The Thin Blue Line.
Most of us have heard the expression. It’s often used to describe those few who protect the rest of us from crime and chaos.
Our police departments.
But thin blue lines are beginning to show up on roadways around the country – and in some cases, they’re running right down the middle of the road, between two thicker, yellow lines.
Is it a sign of support for local police departments? Or can it be a point of confusion – and even be a safety concern — for drivers?
“I think there are appropriate ways to show support, and people should pursue those appropriate ways,” said Greg Penny, spokesman for the Pennsylvania Department of Transportation’s District 8, which includes the Harrisburg region.
Blue lines between solid, yellow lines haves have been seen recently in New Jersey, but Penny said this is not permitted on state-owned roads in Pennsylvania.
Municipal-owned roadways are a different story, but Penny has not heard of blue lines appearing on local roads, either.
While he can only speak for state owned and maintained roads, Penny said local jurisdictions should, like PennDOT, follow the standards outlined in the Manual of Uniform Traffic Control Devices, issued by the Federal Highway Administration.
“If you’re driving, you wouldn’t know what a blue line meant,” Penny said. “That’s one of the reasons for uniform standards.”
When you see a broken line, that means you can pass. Two solid, yellow lines mean you can’t.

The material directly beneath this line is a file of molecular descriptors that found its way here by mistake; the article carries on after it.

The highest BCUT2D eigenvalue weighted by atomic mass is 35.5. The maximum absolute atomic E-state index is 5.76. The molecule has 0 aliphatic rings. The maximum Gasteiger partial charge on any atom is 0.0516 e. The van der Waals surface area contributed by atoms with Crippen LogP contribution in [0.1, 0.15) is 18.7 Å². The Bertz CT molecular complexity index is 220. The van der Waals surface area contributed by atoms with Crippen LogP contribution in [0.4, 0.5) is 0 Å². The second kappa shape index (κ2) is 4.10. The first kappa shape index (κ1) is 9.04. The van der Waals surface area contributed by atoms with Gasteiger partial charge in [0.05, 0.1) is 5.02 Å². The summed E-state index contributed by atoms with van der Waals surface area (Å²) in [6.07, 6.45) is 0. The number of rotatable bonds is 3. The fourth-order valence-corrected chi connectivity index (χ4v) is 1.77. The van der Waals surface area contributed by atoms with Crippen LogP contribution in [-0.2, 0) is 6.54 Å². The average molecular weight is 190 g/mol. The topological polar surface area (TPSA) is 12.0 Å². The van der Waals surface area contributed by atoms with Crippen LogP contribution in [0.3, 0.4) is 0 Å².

So when a driver is heading down an unfamiliar road in an unfamiliar town and sees a third – and differently colored – line, it could cause confusion, he said.
And confusion is the last thing PennDOT wants on its roads.
But many are supporting this initiative in New Jersey, according to NJ.com.
“I see communities start to paint that blue line, and it’s a simple thing,” Mahwah, New Jersey, Mayor Bill Laforet said before the township painted one in front of the police station last week, according to reports. “It’s a chance for the community to say something about how we value the police department.”
It’s a growing trend that shows support for a profession that has been under fire.
Other communities around the country are doing it, too — just not down the middle of the road.
One San Antonio man’s Facebook post about the blue line painted on his curb, which represents support and safe harbor for police, was shared more than 88,000 times, according to qpolitical.com.
Blue lines are also appearing in the Dayton, Ohio, area, according to WHIO.
“I want to let officers know that, while they’re in my neck of the woods, I’ve got their backs. Should they be injured in a fire fight or if someone tries to attack them, they’ve got a safe haven in my home,” former Marine Corps police officer Justin Weis told the television station recently.
And in Arizona, the Union Times is reporting that resident Wayne Wallace in the town of Union has painted blue lines on the road in front of his home, as well as that of 20 of his neighbors, with their permission, to show his support.
“You couldn’t sleep at night if law enforcement wasn’t out there,” Wallace told the paper. “It would be anarchy.”